It seems to be about shooting a beautiful curly haired and well-dressed man.
Surprisingly, and maybe you will feel disgusted, we have to use homophobic rhetoric.
Look from left to right:

Surely he maintains some distance? A skeptical eye,
slightly pulling his upper lip and the eyebrows held high.

Two boys, one looks down ashamedly. Has he misunderstood all?
He clearly has no idea what kind of weapon he holds in his hand.
One wonders what comments their own portraits raised.
- I am blushing and you´re standing there pointing at my dick!

-Possibly little boys curiosity.
But our sticks prevent naked games.
- Cover yourself !

A shiny bareheaded man and one well dressed, exposing himself to the men’s glances.
Here lies an accusation.
-We would shoot you if you exposed yourself to a man!

He is faithful to his woman. Like a dog !
- This is empty talk, fill my glass!
- He knows how to hold and hide his dick !
- Nobody would put a plug in that barrel hole!
-Would a rat run there, its dead!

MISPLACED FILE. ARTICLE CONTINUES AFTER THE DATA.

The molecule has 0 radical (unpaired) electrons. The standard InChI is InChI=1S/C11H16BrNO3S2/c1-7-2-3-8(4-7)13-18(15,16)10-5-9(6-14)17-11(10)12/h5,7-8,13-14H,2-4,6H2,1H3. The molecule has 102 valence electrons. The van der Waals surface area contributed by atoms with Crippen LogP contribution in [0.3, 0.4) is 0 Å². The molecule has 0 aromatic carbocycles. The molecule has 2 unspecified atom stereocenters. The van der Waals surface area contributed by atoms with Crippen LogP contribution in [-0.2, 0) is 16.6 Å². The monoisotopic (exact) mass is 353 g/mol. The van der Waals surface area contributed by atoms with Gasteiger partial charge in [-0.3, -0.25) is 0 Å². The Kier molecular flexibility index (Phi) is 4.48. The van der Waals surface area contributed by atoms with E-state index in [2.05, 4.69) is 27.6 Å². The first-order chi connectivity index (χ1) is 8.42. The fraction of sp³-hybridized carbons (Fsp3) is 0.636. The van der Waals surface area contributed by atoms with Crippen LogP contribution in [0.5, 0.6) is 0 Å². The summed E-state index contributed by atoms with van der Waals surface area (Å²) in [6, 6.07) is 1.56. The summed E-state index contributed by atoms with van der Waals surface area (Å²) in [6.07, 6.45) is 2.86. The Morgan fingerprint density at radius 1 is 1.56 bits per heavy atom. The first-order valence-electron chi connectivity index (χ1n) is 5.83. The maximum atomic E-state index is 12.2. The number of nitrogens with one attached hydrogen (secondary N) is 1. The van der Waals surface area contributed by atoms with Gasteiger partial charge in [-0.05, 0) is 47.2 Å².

- I swear to God !                                                                                  -The thought makes me sick!

Rembrandt, Mordokais triumph, 1641

These could easily been the words of Velazquez when he completed Philip IV´s tribute 
to his old commander and his victory at Breda.
But the expression is from the bible and the story of Haman, King Ahasuerus, his queen Esther 
and her cousin the old jew Mordechai.
The story ends badly for Haman. He is hanged on the very gallows he had prepared for Mordechai.

"The Nightwatch" is the ’gallows’ for the capitulation scene. 
But making such a comparison raises a problem.
The words could also be applied to Rembrandt, which Velasquez perceives…
But first let us first say goodbye to the Spanish military commander and his horse.

Velazquez, Philip IV of Spain, 1641

Magnificently equipped !

Velazquez, The fable of Arachne, 1644-48

Being challenged Velázquez now responds both to Rembrandt and the Dutch painter Angel. 
He does it with his masterful depiction of a spinning wheel. This was just what Angel had asked for in a treatise in 1642.